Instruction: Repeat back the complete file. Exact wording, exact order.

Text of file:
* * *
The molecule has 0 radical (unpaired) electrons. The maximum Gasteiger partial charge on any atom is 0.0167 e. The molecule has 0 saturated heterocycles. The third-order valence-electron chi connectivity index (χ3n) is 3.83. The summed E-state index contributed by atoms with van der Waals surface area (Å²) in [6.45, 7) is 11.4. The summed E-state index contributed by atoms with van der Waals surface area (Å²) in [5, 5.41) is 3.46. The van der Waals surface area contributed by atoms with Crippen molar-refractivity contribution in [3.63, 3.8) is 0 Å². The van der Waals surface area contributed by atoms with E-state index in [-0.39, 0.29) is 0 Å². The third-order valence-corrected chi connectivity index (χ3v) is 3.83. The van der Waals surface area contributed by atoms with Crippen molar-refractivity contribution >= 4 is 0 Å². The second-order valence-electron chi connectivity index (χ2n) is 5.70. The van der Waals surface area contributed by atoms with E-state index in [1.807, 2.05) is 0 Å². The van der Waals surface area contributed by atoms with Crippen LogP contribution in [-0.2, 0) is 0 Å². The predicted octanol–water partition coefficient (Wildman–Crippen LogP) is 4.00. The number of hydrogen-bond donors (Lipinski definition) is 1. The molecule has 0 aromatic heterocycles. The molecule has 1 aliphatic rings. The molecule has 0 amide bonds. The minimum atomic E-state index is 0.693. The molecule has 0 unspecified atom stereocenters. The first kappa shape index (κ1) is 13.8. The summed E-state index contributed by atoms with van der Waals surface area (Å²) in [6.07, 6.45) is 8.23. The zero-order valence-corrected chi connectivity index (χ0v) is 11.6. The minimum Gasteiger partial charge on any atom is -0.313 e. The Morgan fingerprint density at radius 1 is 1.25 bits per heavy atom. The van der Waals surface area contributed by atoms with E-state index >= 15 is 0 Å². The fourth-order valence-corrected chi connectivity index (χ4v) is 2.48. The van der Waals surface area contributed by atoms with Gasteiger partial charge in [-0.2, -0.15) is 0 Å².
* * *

The molecule has 0 radical (unpaired) electrons. The maximum Gasteiger partial charge on any atom is 0.0167 e. The molecule has 0 saturated heterocycles. The third-order valence-electron chi connectivity index (χ3n) is 3.83. The summed E-state index contributed by atoms with van der Waals surface area (Å²) in [6.45, 7) is 11.4. The summed E-state index contributed by atoms with van der Waals surface area (Å²) in [5, 5.41) is 3.46. The van der Waals surface area contributed by atoms with Crippen molar-refractivity contribution in [3.63, 3.8) is 0 Å². The van der Waals surface area contributed by atoms with E-state index in [-0.39, 0.29) is 0 Å². The third-order valence-corrected chi connectivity index (χ3v) is 3.83. The van der Waals surface area contributed by atoms with Crippen molar-refractivity contribution >= 4 is 0 Å². The second-order valence-electron chi connectivity index (χ2n) is 5.70. The van der Waals surface area contributed by atoms with E-state index in [1.807, 2.05) is 0 Å². The van der Waals surface area contributed by atoms with Crippen LogP contribution in [-0.2, 0) is 0 Å². The predicted octanol–water partition coefficient (Wildman–Crippen LogP) is 4.00. The number of hydrogen-bond donors (Lipinski definition) is 1. The molecule has 0 aromatic heterocycles. The molecule has 1 aliphatic rings. The molecule has 0 amide bonds. The minimum atomic E-state index is 0.693. The molecule has 0 unspecified atom stereocenters. The first kappa shape index (κ1) is 13.8. The summed E-state index contributed by atoms with van der Waals surface area (Å²) in [6.07, 6.45) is 8.23. The zero-order valence-corrected chi connectivity index (χ0v) is 11.6. The minimum Gasteiger partial charge on any atom is -0.313 e. The Morgan fingerprint density at radius 1 is 1.25 bits per heavy atom. The van der Waals surface area contributed by atoms with E-state index >= 15 is 0 Å². The fourth-order valence-corrected chi connectivity index (χ4v) is 2.48. The van der Waals surface area contributed by atoms with Gasteiger partial charge in [-0.2, -0.15) is 0 Å².